The Big Three
Concern over invasive plants often centres on the ‘Big Three’:
Japanese knotweed, Himalayan balsam and giant hogweed, which are large, widespread, and difficult to control and eradicate, along with being destructive to property, health hazards and environmentally damaging.
Giant hogweed produces sap that contains a phototoxin that can leave people scarred and suffering extreme reactions to sunlight.
Japanese knotweed can grow within riparian and terrestrial areas, causing lasting damage to property by growing through pipes, cracks and foundations. Himalayan balsam can outcompete native species and can lead to increased bank erosion when it dies back.
All three species were brought to the UK during the Victorian times as wondrously large, ornate garden plants. These days they are all invasive and most riparian and aquatic plant control focuses on these species, predominantly using herbicides and physical removal.
What about smaller plants?
However, what about the lesser-known non-native species that are causing just as much damage environmentally?
The following aquatic plants are much smaller than the Big Three.
Despite this, due to their means of growth, they can spread rapidly and easily while out-competing native flora, leading to decreases in native species and potentially the organisms that depend on them.
New Zealand pygmyweed – Crassula helmsii, first recorded in the wild in 1956, is a small plant with delicate little white flowers from New Zealand and Australia.
Pygmyweed grows aquatically as both an emergent and submerged plant but also in damp ground and even terrestrially over riverbanks.
It can grow throughout the year and can quickly smother native species, effectively creating a plant carpet that can be dangerous to people and wildlife by hiding the presence of water beneath it. The plant itself is fragile and this lends itself to its dispersal as it mainly reproduces vegetatively through the establishment of new plants from broken fragments.
Controlling this plant is extremely difficult as success is highly site-specific, meaning a successful control strategy and method on one site does not equal success on another.
This, coupled with the fact it can grow amongst native species, means it is difficult to eradicate without affecting native species. Integrated management strategies are often the most successful combining several control methodologies into a site-specific plan.
Canadian and Nuttall’s waterweed – Elodea canadensis and Elodea nuttallii, were introduced to the UK in 1842 and 1966, respectively, from North America. They have been sold as oxygenators for aquariums and ponds and this is likely the cause for escape.
The plants are spread through vegetative means and are easily broken up by boats, angling, and other water activities. As a result, they can quickly colonise lakes and displace native plants, leading to lower biodiversity.
Dependent on its extent and density, eradication is unlikely in heavily infested areas due to its ability to quickly re-establish, therefore the emphasis on this species should be on control and reduction.
As a result of their perennial nature and submerged growth, common methods of control such as herbicide application have limited use and success. Control is therefore commonly through physical means, which in turn can inadvertently cause spread through the production of fragments.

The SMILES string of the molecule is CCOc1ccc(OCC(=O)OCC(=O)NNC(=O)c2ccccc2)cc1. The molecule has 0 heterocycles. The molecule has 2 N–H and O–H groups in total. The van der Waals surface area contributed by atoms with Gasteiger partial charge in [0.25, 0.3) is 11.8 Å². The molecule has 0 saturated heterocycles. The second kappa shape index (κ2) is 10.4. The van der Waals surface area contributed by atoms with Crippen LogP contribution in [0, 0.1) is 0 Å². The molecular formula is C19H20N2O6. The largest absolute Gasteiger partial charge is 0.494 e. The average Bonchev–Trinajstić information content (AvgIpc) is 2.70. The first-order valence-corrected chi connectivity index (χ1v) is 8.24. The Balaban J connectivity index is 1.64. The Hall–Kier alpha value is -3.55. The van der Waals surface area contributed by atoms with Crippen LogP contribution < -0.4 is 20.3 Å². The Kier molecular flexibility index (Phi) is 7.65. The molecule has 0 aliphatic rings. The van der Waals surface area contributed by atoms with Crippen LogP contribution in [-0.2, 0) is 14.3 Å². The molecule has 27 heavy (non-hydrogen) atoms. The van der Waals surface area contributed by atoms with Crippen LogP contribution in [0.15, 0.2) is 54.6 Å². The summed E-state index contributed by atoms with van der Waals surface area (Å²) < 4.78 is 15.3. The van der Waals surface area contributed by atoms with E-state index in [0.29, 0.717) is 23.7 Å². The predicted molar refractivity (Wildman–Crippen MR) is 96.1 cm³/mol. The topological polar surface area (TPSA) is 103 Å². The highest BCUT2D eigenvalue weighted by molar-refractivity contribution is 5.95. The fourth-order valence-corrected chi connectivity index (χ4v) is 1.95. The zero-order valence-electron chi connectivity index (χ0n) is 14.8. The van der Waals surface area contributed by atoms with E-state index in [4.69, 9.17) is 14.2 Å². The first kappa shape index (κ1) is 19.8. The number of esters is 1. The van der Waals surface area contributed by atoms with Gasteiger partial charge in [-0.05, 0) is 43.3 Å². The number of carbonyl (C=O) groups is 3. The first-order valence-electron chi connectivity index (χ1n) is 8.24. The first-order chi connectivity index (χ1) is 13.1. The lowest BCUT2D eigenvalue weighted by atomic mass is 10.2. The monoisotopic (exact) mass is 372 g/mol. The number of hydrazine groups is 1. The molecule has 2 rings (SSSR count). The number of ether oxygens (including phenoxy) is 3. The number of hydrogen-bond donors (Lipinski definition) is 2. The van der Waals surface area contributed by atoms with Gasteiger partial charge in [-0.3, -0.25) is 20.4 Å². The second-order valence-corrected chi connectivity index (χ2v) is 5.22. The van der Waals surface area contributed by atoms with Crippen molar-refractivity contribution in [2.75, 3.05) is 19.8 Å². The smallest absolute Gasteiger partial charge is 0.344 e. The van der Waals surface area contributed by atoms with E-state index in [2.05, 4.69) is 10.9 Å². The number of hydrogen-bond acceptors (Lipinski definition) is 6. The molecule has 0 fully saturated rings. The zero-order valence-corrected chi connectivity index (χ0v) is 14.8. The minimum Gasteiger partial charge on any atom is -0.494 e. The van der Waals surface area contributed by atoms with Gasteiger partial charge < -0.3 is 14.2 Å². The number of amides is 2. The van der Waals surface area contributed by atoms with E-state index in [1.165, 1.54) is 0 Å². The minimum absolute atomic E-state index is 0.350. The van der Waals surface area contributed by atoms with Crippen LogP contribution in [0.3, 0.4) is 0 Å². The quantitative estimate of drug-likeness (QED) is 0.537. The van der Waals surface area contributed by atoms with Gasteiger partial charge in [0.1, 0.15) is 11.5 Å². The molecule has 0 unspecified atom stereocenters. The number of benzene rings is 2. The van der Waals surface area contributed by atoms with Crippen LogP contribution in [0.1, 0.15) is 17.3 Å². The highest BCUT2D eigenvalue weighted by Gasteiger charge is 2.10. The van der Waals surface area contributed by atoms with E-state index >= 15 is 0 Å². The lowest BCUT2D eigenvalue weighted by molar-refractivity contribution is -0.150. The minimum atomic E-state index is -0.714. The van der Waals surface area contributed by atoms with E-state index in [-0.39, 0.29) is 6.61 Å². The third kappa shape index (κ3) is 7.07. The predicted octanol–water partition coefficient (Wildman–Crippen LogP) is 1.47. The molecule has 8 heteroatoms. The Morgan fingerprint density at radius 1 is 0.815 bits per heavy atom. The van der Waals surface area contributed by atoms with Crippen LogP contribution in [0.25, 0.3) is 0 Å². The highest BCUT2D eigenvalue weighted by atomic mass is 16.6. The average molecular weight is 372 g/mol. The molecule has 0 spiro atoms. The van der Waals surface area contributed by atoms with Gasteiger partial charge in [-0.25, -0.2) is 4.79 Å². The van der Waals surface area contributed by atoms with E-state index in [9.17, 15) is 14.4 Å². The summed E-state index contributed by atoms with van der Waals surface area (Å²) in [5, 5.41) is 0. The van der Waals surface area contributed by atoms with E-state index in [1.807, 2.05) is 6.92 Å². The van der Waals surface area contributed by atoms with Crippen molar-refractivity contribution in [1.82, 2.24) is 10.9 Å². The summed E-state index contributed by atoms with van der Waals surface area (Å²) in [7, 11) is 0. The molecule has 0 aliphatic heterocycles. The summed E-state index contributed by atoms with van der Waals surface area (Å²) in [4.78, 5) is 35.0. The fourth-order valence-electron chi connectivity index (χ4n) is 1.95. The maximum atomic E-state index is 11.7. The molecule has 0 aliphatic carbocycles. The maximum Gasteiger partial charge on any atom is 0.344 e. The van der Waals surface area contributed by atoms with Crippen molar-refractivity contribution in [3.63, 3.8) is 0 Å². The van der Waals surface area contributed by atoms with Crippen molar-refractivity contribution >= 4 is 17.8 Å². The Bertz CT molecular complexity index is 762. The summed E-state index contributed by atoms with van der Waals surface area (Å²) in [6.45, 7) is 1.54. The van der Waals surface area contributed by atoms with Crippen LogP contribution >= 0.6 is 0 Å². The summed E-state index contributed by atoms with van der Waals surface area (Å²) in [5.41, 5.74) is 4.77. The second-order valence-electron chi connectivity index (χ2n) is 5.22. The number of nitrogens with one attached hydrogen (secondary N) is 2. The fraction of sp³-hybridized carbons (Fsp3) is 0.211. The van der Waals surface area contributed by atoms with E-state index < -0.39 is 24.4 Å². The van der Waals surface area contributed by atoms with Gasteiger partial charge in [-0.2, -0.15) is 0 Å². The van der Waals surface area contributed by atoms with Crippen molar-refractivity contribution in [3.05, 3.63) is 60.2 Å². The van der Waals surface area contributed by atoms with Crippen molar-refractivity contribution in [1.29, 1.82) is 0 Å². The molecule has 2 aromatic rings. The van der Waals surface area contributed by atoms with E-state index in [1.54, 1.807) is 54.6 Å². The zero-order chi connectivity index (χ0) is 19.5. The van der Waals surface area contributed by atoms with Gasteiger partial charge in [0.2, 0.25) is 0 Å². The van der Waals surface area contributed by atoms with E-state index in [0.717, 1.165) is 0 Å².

Floating pennywort – Hydrocotyle ranunculoides, is originally from the Americas and first found in the UK in 1990, likely as an escapee from aquaculture. In peak summer pennywort can grow up to 30cm a day and spreads via fragments. It is a very delicate plant and can form large floating rafts leading to canal blockages which in turn has social impacts but also can be a flood risk.
Its dense floating mats can restrict light penetration and lead to a decrease in native submerged plants and their associated fauna. Due to its preference for slow-flowing water bodies, canals are ideal habitat and boat traffic has been a major source of spread due to the breaking up of plants by propellers.
Its long growing season, fast growth rates and vegetative reproduction mean it spreads quickly, often outpacing control actions, particularly in heavily infested areas.
Control has been increasing in recent years and while the use of herbicide can be successful combining it with physical removal has yielded the best results and lowers the amount of chemicals used.
Are these smaller plants more damaging to the environment than the ‘Big Three’? This remains to be seen. It is the difficulty in control and eradication that is a major concern, leaving populations to increase and colonise new areas.
Many operators provide guarantees for Japanese knotweed for several years; however, no such guarantees exist for the smaller plants and few operators have experience in controlling aquatic and riparian species outside of the ‘Big Three’.
On a positive note, we are now seeing more and more effort in controlling the smaller plants for the benefit of biodiversity and to reduce the risk of spread.
How we can help
APEM has extensive experience working on Invasive and Non-Native Species (INNS), with a dedicated team able to call upon a broad range of specialist knowledge and expertise. We work with a broad range of clients across marine, terrestrial, and freshwater sectors aiding in meeting requirements on INNS management using this approach.
Our specialist INNS team can provide but not limited to the following services:
- INNS identification and monitoring including aerial surveys
- Advice on policy and regulatory review and implementation
- Asset and pathway risk assessment
- Eradication and control advice, planning and implementation
- Biosecurity plan advice and development
If you have an INNS related question or issue, please visit our INNS webpage for more information.